Much like our trends, the Oxford dictionary also trends amongst English lovers with new words rolling in now and then! The year 2019 is no different, either! Some of these words are educative, and some very millennial. Let’s take a look at some of the latest additions in the Oxford Dictionary.
Did you imagine the dictionary host a word like grrrl which sounds less like one with meaning and more like an onomatopoeia? Surprisingly, the word has a fascinating definition. The word stands for an independent woman who has a strong attitude towards men. ‘Amy is one grrrl woman; the way she conducts herself in front of the males is so sophisticated!’
Are you one of those who have the obsessive need to check the phone or the news for new information? If you are, then the Oxford Dictionary now knows what to call your behaviour. Yes, infomania it is! ‘Gracy is the flagbearer of infomania in our office! As soon as she hears something new, she looks it up online and shares it with all of us!’
You can call one a muggle when he/she is not adept or skilled in a particular area of activity. ‘You are a muggle when it comes to soccer!’
Incredible but true, but the ‘clung to Twitter’ people now have an official name in the dictionary! ‘These celebrities are all such Twitterati; it is almost like they have to something public every one hour!’
‘Hey! Are you feeling crunk right now?’ You know by the sound of this sentence this word has some positivity in it. Crunk means enthusiasm or excitement for something.
We believe it is highly important for us to know about this modern world. The word Anthropocene refers to the current geological age dominated by human activities damaging the environment. ‘We are living in the Anthropocene! It sure isn’t good news for the generations to come.’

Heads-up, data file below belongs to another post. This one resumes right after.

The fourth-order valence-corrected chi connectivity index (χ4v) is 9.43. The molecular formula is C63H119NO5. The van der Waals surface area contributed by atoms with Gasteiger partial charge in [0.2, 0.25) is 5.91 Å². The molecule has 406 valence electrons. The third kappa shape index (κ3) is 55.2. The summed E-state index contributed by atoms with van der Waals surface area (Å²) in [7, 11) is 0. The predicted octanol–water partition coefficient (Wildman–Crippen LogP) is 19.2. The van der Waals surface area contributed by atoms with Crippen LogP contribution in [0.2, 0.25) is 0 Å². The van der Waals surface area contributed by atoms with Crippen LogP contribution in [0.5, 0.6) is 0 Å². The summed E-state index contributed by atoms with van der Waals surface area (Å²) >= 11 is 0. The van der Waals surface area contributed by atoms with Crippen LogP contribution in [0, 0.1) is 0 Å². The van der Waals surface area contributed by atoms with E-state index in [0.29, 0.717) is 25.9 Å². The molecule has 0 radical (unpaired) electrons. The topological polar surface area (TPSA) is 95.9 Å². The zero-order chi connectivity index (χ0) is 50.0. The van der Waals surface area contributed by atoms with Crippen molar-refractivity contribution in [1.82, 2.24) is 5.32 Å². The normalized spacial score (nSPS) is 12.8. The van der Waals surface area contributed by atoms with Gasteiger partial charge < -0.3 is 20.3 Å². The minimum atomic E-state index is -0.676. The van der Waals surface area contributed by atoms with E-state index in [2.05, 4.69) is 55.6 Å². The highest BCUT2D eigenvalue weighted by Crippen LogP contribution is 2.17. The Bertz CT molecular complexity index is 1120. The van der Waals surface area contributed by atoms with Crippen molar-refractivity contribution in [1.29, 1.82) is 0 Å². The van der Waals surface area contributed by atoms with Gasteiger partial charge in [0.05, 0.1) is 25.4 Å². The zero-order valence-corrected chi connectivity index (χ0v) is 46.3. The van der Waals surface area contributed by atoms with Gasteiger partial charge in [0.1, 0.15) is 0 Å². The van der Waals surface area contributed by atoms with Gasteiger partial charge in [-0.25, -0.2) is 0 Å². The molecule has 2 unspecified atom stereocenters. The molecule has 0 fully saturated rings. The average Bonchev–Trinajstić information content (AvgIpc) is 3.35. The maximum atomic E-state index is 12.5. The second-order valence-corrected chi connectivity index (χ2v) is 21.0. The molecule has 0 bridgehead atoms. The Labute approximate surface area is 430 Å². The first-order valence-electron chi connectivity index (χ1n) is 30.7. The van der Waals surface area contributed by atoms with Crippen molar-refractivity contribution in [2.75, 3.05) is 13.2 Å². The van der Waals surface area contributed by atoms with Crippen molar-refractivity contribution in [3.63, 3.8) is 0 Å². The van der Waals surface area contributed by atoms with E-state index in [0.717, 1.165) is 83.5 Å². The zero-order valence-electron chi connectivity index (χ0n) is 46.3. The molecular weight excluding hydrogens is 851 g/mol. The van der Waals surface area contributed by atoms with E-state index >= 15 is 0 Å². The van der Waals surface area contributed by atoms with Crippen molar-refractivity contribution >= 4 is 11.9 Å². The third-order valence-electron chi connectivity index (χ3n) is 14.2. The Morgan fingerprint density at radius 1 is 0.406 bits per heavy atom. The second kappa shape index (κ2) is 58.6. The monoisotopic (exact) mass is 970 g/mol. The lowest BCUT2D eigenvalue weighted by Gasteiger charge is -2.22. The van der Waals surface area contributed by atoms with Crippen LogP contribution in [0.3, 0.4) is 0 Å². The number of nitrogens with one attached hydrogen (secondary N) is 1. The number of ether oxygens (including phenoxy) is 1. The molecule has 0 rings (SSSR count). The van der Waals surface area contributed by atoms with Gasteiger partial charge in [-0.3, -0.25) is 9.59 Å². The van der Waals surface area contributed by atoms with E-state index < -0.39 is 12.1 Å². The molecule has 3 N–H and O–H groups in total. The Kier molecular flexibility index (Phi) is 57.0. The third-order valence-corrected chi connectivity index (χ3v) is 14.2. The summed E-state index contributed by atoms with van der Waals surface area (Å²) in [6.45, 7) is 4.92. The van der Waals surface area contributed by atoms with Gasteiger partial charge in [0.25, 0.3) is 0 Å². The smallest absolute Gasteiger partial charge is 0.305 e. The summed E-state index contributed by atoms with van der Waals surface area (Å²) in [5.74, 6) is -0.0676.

Everyone’s heard about the word bling, and yet it seems like an underused word. It means an expensive piece of apparel, jewelry or accessory. ‘Irene’s new dress is quite a bling.’
Locavore is quite an interesting addition which means the diet of a person that includes only locally grown produce. Such people live around us, and sadly, we didn’t know what to call them the modern world. ‘I am an absolute locavore; I do not eat any of those packed or frozen food you thrive on!’
Here’s adding to your social media captions; whenever you find a sunny, cloudless yet pleasant to hangout day, call it with this new entrant phrase from the oxford dictionary. ‘What a bluebird day it is for a picnic in the park.’
Apparently, men wear eyeliners now, and the decision-makers of the dictionary seem to be very accommodating. Thus, they have officially registered the name guyliner in this vocabulary builder. ‘Have you seen the guy who works at the tattoo shop and wears a guyliner?’
Here’s a super cool way to express your enthusiasm or excitement when you are chatting with someone. Here’s what you can say, ‘Whoa! I am feeling so woot! I just cannot wait to get to the concert.’
There are more ways than we can imagine to call someone who isn’t good at a particular skill. Although, noob is more for someone who isn’t good at computer. ‘Please don’t assign this task to Martin; he is a noob when it comes to online data entry.
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